ANC Sports Makes Ribbon Boards Super for Game, Halftime
Unlike on normal football Sundays at Cowboys Stadium, during the Super Bowl, ANC Sports Director of Technical Services Jeff Paulson actually got to watch some of the game. As ANC Sports’ primary operator for the venue’s two 360-degree LED ribbon boards throughout the regular and college seasons, he is accustomed to filling every inch of Cowboys Stadium with content. During the Super Bowl, he was able to keep the display relatively quiet, although that did not make his job any easier.
“There was a lot less content,” Paulson explains. “During a regular football game, we can have animations playing during play, and I’ve got to hit sponsors, but, during the Super Bowl, they wanted it to be completely still during play. I had a lot more player stats than I normally do for a Cowboys game, and, after I put them up, I didn’t have to run a game prompt or change sponsors. I was a lot less busy during the game.”
A Year’s Worth of Preparation
Before the game, however, Paulson was far busier than normal. He began preparations for the Super Bowl a year ago, when NFL officials traveled to Dallas during the 2010 NBA All Star Game to scout the venue. After arriving on-site the Monday prior to Super Bowl XLV, he spent a full week amassing and revising content.
“We had a four-hour pregame show, and there was a lot of content for that,” he says. “We also married content on all of our boards with what Big Screen Network was showing on the big screen so that it went along with the live in-stadium pregame show that they had. Each hit that the show had, we had a graphic to marry up to it.”
The hardest part of the pregame show, ironically, was the graphic-free National Anthem. Paulson was running the lyrics across the ribbon boards, and. when singer Christina Aguilera fumbled two lines, he nearly had a heart attack.
“That was the only time that my heart skipped a beat. I was hoping it wasn’t my fault,” he says. “I knew I had the right lyrics up, and I was assured by the production people that all of my lyrics were correct. But, at that point, I didn’t know where to go.”
Constant Content Corrections
For the game itself, Paulson was given more than 100 GB of media to run on the two ribbon boards, and most of the content did not come in until the day before the game.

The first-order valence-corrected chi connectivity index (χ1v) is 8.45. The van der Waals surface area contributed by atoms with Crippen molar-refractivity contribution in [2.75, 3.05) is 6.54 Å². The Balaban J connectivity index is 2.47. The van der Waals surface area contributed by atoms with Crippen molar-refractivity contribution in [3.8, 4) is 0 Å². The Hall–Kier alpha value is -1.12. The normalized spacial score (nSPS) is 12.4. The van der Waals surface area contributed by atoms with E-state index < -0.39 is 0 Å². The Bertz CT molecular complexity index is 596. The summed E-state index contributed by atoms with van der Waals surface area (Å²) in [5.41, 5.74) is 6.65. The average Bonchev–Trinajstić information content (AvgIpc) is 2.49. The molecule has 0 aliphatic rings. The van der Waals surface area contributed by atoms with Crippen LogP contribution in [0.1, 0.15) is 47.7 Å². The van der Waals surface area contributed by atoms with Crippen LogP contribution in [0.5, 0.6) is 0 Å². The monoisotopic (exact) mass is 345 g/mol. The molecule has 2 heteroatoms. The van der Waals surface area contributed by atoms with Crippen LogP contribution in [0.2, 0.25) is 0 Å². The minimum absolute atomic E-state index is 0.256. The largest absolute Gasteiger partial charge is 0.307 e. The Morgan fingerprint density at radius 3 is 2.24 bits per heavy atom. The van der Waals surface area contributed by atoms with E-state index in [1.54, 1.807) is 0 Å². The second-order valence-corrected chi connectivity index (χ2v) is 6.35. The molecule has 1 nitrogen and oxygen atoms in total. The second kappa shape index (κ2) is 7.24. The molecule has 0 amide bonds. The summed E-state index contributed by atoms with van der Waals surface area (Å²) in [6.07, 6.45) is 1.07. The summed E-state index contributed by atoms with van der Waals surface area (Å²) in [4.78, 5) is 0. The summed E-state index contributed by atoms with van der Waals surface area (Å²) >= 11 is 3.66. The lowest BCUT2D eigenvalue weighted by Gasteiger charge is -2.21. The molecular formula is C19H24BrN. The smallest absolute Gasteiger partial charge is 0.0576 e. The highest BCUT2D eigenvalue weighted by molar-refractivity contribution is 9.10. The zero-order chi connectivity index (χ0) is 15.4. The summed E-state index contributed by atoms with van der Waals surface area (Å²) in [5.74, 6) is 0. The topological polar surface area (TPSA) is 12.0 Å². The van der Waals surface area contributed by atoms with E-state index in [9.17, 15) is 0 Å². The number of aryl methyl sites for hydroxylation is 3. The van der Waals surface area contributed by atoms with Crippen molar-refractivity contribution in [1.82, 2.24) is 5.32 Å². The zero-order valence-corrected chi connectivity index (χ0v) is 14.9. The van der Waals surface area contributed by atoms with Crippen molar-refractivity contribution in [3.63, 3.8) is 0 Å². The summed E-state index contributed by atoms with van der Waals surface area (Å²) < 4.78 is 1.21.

“Once we got the content, I had to double-check all of it. With 70 headshots, there are bound to be things that need to be corrected on some of them,” he says. “The NFL also gave me a single template of what they wanted for stat and player pages for each team, so I created those for every position, which took another full day because of the sheer number of people that they wanted stats for.”
Paulson also created a game-in-progress scoreboard, which was up and running five days before kickoff. On game day, however, the NFL wanted to make some changes. While running the boards and keeping track of the game clock, he had time to make only one major change to that scoreboard, so he spent the second quarter discussing exactly what to change — while keeping his hands on the board controls. At the end of the halftime show, he worked quickly to implement the agreed-upon change and had the revised graphics ready to run for the second half.
The Show Within the Game
Before making those graphical changes, however, Paulson had plenty of halftime-show responsibilities to fulfill. The Black Eyed Peas’ performance, which ran nearly 14 minutes long, required an additional 100 GB of content, so he had his hands full throughout halftime.
“There were some exact-timing cues in which our boards needed to match the beat of the music and the light show on stage,” he explains. “We had them deliver 13 pieces of content that were each exactly a minute long. The track that is playing has timecode on it, and I have a monitor with timecode on it right next to me, so I know exactly when each of those beats and cues are going to hit. As each of those cues come up, I can fire up the appropriate piece of content so that we could be on beat with the music, and the light show could match.”
“I was a little concerned going in, not having been given a lot of content and stats before I got down there,” Paulson says, “but Big Screen obviously does this for a living, so they made it easy. I knew that there was going to be stuff that was last-minute, but it was very professional.”
Some of the content was so last-minute, in fact, that the first time Paulson ran the World Champion Green Bay Packers graphic was when it went live at the end of the game. Still, with relatively few surprises throughout the hours-long production, he was pleased with the outcome, and working closely with Big Screen Network turned out to be a productive partnership.